“However much we might wish rights to be universal, it is the state that has to enforce them. If political power is not willing, then notions of rights remain empty. Rights are, therefore, derivative of and conditional upon citizenship. The territoriality of jurisdiction then becomes an issue”. (Harvey, 2005, p. 180)
The emphasis on nationality, territoriality, and state control has gained ground, as noted by anthropologists who observed the US nationalist backlash forming over the past two or more decades:
“In California, Proposition 187, which required educators, physicians, and other service providers to identify and report suspected illegal aliens, was overwhelmingly approved by the California electorate. In 1996, Congress passed the Illegal Immigration Reform and Immigrant Responsibility Act (IIRIRA), which stiffened border enforcement and made it more difficult for undocumented immigrants to legalize their presence. Other restrictive immigration measures, such as denying citizenship to the US-born children of undocumented immigrants, were also considered”. (Coutin, 2006, p. 310)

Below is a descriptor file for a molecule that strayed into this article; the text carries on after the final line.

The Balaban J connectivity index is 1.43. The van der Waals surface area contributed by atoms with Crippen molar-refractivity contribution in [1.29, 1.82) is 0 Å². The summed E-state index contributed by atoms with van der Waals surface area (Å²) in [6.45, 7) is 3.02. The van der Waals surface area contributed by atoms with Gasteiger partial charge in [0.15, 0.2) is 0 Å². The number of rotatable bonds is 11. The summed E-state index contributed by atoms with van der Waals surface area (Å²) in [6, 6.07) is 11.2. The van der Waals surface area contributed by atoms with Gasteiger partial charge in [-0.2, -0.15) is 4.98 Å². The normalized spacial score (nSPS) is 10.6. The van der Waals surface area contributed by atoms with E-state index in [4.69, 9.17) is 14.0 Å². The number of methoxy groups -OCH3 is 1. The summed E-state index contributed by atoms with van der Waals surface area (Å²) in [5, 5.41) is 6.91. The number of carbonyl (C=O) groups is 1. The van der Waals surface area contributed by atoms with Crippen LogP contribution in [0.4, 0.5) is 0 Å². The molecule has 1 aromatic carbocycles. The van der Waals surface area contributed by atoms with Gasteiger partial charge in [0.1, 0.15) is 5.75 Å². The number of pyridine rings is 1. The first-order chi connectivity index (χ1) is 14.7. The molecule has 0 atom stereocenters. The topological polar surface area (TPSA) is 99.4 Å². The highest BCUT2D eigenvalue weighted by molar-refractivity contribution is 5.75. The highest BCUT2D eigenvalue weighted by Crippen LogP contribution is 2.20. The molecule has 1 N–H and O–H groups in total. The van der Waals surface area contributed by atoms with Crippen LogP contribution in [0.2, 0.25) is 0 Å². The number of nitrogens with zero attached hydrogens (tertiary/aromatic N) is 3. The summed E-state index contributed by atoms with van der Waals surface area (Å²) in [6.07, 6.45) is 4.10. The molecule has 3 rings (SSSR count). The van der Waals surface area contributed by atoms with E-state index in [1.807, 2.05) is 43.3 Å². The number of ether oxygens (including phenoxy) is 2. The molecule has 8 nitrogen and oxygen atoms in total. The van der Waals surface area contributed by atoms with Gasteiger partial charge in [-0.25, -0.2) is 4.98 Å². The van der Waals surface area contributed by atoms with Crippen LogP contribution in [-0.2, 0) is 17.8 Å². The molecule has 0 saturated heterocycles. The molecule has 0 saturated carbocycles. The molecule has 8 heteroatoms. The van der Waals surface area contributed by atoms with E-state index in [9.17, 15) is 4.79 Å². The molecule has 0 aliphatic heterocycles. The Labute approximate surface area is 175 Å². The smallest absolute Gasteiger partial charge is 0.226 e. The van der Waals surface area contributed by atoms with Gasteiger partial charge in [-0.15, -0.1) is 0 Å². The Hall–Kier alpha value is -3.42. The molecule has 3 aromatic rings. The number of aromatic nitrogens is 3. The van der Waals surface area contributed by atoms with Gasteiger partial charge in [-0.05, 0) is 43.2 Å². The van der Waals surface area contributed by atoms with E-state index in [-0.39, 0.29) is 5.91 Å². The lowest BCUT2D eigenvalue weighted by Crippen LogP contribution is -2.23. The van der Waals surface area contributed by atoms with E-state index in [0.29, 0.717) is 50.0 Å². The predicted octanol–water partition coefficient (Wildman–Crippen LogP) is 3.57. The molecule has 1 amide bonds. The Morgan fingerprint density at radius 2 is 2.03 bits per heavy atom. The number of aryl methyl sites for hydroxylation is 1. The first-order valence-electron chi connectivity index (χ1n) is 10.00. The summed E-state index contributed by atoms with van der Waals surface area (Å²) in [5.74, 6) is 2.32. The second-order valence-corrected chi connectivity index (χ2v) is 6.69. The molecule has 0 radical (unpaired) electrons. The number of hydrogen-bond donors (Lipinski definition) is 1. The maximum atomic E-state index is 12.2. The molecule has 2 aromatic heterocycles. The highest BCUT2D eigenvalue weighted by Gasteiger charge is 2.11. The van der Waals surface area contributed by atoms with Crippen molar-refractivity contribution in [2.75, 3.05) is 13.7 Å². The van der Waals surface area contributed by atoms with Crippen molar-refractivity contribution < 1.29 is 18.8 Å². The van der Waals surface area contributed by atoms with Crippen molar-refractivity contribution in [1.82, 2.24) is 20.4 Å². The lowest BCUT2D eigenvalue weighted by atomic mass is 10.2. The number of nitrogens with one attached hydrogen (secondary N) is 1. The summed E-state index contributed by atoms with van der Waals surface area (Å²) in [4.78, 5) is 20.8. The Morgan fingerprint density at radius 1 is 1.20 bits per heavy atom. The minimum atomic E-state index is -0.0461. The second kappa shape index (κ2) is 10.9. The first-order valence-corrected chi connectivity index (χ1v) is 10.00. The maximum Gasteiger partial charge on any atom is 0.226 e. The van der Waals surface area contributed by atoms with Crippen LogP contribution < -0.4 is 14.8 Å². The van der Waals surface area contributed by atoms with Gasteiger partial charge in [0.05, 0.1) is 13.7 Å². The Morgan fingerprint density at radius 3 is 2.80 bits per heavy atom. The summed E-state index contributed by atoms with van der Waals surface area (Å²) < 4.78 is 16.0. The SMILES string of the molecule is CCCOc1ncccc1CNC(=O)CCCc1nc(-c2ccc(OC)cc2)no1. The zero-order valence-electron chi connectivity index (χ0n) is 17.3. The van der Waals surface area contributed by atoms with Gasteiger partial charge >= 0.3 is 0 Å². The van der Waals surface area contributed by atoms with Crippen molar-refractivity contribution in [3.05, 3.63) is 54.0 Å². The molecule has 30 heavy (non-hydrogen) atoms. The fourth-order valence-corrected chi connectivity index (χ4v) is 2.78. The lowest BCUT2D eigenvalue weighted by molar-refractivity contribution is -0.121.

Borders also sort out values of another kind, when they act as mechanisms that regulate the flow of capital. For example, the US currently deports people born in the Caribbean, who have lived in the US since they were babies in some cases, if they have been convicted of a serious crime—these are typically working-class individuals, lacking any real capital. On the other hand, the US recently sought the extradition from Trinidad of a government minister who served as FIFA vice-president—Jack Warner—who committed no crime in the US, and is not residing in the US. His money, however, alleged to have been paid as part of a bribe from South Africa, transited US banks, and on that basis the US claims jurisdiction, and seeks to “import” Warner. (No US bankers are being prosecuted or fined for profiting from fees charged on the transactions.) In this case: low value is deported, high value is imported. Another example: Mexico profits from the social and economic safety valve offered by a porous US border. Mexico exports surplus labour, and imports remittances; it also imports US investment capital and exports manufactured goods. Meanwhile, on its southern border with Central America, Mexico exercises hawkish vigilance, and maintains its own border fence. What Trump proposes to do with the US border is nothing novel, nor should it be astonishing: it is about reworking how it functions in order to maximize capital accumulation at home to favour the current “out” groups (domestic businesses, unemployed workers). The allure of a “wall” is that of an object that can reverse the flows generated by the current border, turning the out group into the in group. But even that is far too functional a view of the deeper meaning of the wall.